Marc QUEZADA, etc., et al., plaintiffs-respondents, v. Christopher P. O'REILLY-GREEN, appellant, St. Joseph's Medical Center, defendant-respondent, et al., defendant.
In an action to recover damages for medical malpractice, the defendant Christopher P. O'Reilly-Green appeals, as limited by his brief, from so much of a judgment of the Supreme Court, Westchester County (Nastasi, J.), entered April 5, 2004, as, upon granting that branch of the motion of the defendant St. Joseph's Medical Center pursuant to CPLR 4401, made at the close of the plaintiffs' case, which was to dismiss his cross claim insofar as asserted against it, and upon a jury verdict finding that the plaintiff sustained damages in the principal sums of $1,500,000 for past pain and suffering, $72,000 for past medical expenses, $5,000,000 for future pain and suffering for 70.2 years, $367,294 for future psychological expenses for a period of 70.2 years, $101,509 for future speech therapy for a period of 7 years, $2,649,636 for future case manager expenses for a period of 70.2 years, $908 for future vocational counseling for a period of 3 years, and $4,009,600 for future loss of income for a period of 35.7 years, in effect, dismissed his cross claim insofar as asserted against St. Joseph's Medical Center, and is in favor of the plaintiffs and against him.
ORDERED that the judgment is modified, on the facts and as an exercise of discretion, by deleting the provisions thereof awarding damages for past and future pain and suffering, and for future case management expenses, and a new trial is granted with respect thereto; as so modified, the judgment is affirmed insofar as appealed from, with costs payable to the defendant St. Joseph's Medical Center by the defendant Christopher P. O'Reilly-Green, unless within 30 days after service upon the plaintiffs of a copy of this decision and order, the plaintiffs shall serve and file in the office of the Clerk of the Supreme Court, Westchester County, a written stipulation consenting to reduce the verdict as to damages for past pain and suffering from the sum of $1,500,000 to the sum of $750,000, for future pain and suffering from the sum of $5,000,000 to the sum of $1,400,000, and for future case management expenses from the sum of $2,649,636 for 70.2 years to the sum of $1,234,818 for 35.7 years, and to the entry of an amended judgment accordingly; in the event the plaintiffs so stipulate, then the judgment, as so decreased and amended, is affirmed insofar as appealed from, with costs payable to the plaintiffs and the defendant St. Joseph's Medical Center by the defendant Christopher P. O'Reilly-Green.
The defendant Christopher P. O'Reilly-Green (hereinafter Dr. Green) argues that the evidence was legally insufficient to support the damages awarded for pain and suffering, future psychological expenses, future case manager expenses, future vocational counseling, and future loss of income. This argument is without merit as the evidence presented at trial provided a rational basis for the jury's determination that the infant plaintiff sustained such damages due to Dr. Green's medical malpractice in connection with his birth (see Cohen v. Hallmark Cards, 45 N.Y.2d 493, 499, 410 N.Y.S.2d 282, 382 N.E.2d 1145; Altman v. Alpha Obstetrics & Gynecology, 255 A.D.2d 276, 277, 679 N.Y.S.2d 642).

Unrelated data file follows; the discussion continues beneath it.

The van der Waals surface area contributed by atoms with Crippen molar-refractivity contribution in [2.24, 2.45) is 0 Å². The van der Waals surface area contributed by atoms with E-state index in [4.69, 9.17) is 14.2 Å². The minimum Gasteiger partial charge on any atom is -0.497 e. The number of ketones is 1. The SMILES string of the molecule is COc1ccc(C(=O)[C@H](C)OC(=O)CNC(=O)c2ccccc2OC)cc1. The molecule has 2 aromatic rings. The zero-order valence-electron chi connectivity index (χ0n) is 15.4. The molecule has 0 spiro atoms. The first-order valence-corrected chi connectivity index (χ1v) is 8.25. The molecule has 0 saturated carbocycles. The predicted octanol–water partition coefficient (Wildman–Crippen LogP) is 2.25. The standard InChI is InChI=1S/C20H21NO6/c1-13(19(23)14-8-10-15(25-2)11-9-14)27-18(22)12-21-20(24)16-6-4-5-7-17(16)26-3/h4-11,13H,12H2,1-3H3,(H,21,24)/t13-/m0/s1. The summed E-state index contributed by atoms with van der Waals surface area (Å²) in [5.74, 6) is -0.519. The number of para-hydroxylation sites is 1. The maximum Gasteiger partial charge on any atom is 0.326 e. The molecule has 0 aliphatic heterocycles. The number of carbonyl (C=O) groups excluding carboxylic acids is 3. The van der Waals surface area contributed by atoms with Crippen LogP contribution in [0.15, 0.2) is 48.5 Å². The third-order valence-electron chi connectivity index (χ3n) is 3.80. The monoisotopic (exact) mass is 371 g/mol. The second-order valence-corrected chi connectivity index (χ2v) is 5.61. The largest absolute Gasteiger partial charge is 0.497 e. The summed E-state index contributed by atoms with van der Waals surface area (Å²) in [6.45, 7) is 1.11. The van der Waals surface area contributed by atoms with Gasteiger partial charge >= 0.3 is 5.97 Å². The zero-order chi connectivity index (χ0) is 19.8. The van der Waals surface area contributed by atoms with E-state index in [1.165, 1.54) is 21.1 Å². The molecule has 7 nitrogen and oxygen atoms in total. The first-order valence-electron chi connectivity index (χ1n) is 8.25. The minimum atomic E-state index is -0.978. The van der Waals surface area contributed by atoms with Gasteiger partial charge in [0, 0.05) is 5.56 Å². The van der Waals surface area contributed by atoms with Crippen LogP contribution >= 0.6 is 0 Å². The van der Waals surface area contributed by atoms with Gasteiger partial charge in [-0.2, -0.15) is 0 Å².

Although Dr. Green presented conflicting expert testimony, “ ‘affording due deference to the jury's resolution of that conflict and giving [the] [plaintiffs] every favorable inference that can be drawn from the evidence,’ we find no valid basis for disturbing the jury's verdict” (Cramer v. Benedictine Hosp., 301 A.D.2d 924, 930, 754 N.Y.S.2d 414, quoting Fridovich v. Meinhardt, 247 A.D.2d 791, 792, 669 N.Y.S.2d 444).
In addition, the trial court properly granted, at the close of the plaintiffs' case, that branch of the motion of the defendant St. Joseph's Medical Center (hereinafter St. Joseph's), pursuant to CPLR 4401, which was to dismiss Dr. Green's cross claim insofar as asserted against it on the ground that Dr. Green was not a hospital employee. Generally, a hospital cannot be held vicariously liable for the malpractice of a private attending physician who is not its employee (see Orgovan v. Bloom, 7 A.D.3d 770, 776 N.Y.S.2d 879; Evans v. Abitbol, 1 A.D.3d 313, 314, 766 N.Y.S.2d 578; O'Regan v. Lundie, 299 A.D.2d 531, 751 N.Y.S.2d 274). Viewing the plaintiffs' evidence in the light most favorable to the plaintiffs, a rational jury could not have found that St. Joseph's could be held vicariously liable for Dr. Green's medical malpractice (see generally Smith v. Vosburgh, 176 A.D.2d 259, 574 N.Y.S.2d 73; Lipsius v. White, 91 A.D.2d 271, 458 N.Y.S.2d 928).
Dr. Green's application for collateral source set-offs was properly rejected, since he failed to prove by clear and convincing evidence that it is “highly probable” that the services at issue will be received (Caruso v. LeFrois Bldrs., 217 A.D.2d 256, 259, 635 N.Y.S.2d 367; see CPLR 4545[a]; Manfredi v. Preston, 246 A.D.2d 580, 667 N.Y.S.2d 288; Giventer v. Rementeria, 184 Misc.2d 744, 705 N.Y.S.2d 863; Andrialis v. Snyder, 159 Misc.2d 419, 603 N.Y.S.2d 670; Ursini v. Sussman, 143 Misc.2d 727, 541 N.Y.S.2d 916).
However, the award of damages for past and future pain and suffering, and future case management services, deviated materially from what would be reasonable compensation to the extent indicated (see CPLR 5501 [c] ).
Dr. Green's remaining contentions are without merit.